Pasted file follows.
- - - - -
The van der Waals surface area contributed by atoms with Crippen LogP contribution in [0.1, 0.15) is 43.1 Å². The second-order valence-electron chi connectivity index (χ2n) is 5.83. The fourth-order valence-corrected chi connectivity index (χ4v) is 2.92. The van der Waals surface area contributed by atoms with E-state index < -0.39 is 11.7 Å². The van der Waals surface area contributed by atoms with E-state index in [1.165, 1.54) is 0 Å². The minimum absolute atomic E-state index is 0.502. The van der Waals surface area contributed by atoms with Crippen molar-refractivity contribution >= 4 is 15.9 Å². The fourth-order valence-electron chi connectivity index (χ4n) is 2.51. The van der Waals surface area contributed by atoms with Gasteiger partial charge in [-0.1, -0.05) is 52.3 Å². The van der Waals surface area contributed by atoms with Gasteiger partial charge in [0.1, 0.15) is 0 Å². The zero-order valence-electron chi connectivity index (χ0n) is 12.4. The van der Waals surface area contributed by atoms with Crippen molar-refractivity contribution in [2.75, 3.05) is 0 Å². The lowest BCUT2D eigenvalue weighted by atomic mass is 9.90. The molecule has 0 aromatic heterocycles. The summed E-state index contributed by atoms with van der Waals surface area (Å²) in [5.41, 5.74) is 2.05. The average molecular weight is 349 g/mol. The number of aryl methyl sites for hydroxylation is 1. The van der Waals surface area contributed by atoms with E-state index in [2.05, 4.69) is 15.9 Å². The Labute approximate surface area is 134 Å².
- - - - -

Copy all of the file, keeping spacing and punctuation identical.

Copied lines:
The van der Waals surface area contributed by atoms with Crippen LogP contribution in [0.1, 0.15) is 43.1 Å². The second-order valence-electron chi connectivity index (χ2n) is 5.83. The fourth-order valence-corrected chi connectivity index (χ4v) is 2.92. The van der Waals surface area contributed by atoms with E-state index < -0.39 is 11.7 Å². The van der Waals surface area contributed by atoms with E-state index in [1.165, 1.54) is 0 Å². The minimum absolute atomic E-state index is 0.502. The van der Waals surface area contributed by atoms with Crippen molar-refractivity contribution >= 4 is 15.9 Å². The fourth-order valence-electron chi connectivity index (χ4n) is 2.51. The van der Waals surface area contributed by atoms with Gasteiger partial charge in [-0.1, -0.05) is 52.3 Å². The van der Waals surface area contributed by atoms with Gasteiger partial charge in [0.1, 0.15) is 0 Å². The zero-order valence-electron chi connectivity index (χ0n) is 12.4. The van der Waals surface area contributed by atoms with Crippen molar-refractivity contribution in [2.75, 3.05) is 0 Å². The lowest BCUT2D eigenvalue weighted by atomic mass is 9.90. The molecule has 0 aromatic heterocycles. The summed E-state index contributed by atoms with van der Waals surface area (Å²) in [5.41, 5.74) is 2.05. The average molecular weight is 349 g/mol. The number of aryl methyl sites for hydroxylation is 1. The van der Waals surface area contributed by atoms with E-state index in [2.05, 4.69) is 15.9 Å². The Labute approximate surface area is 134 Å².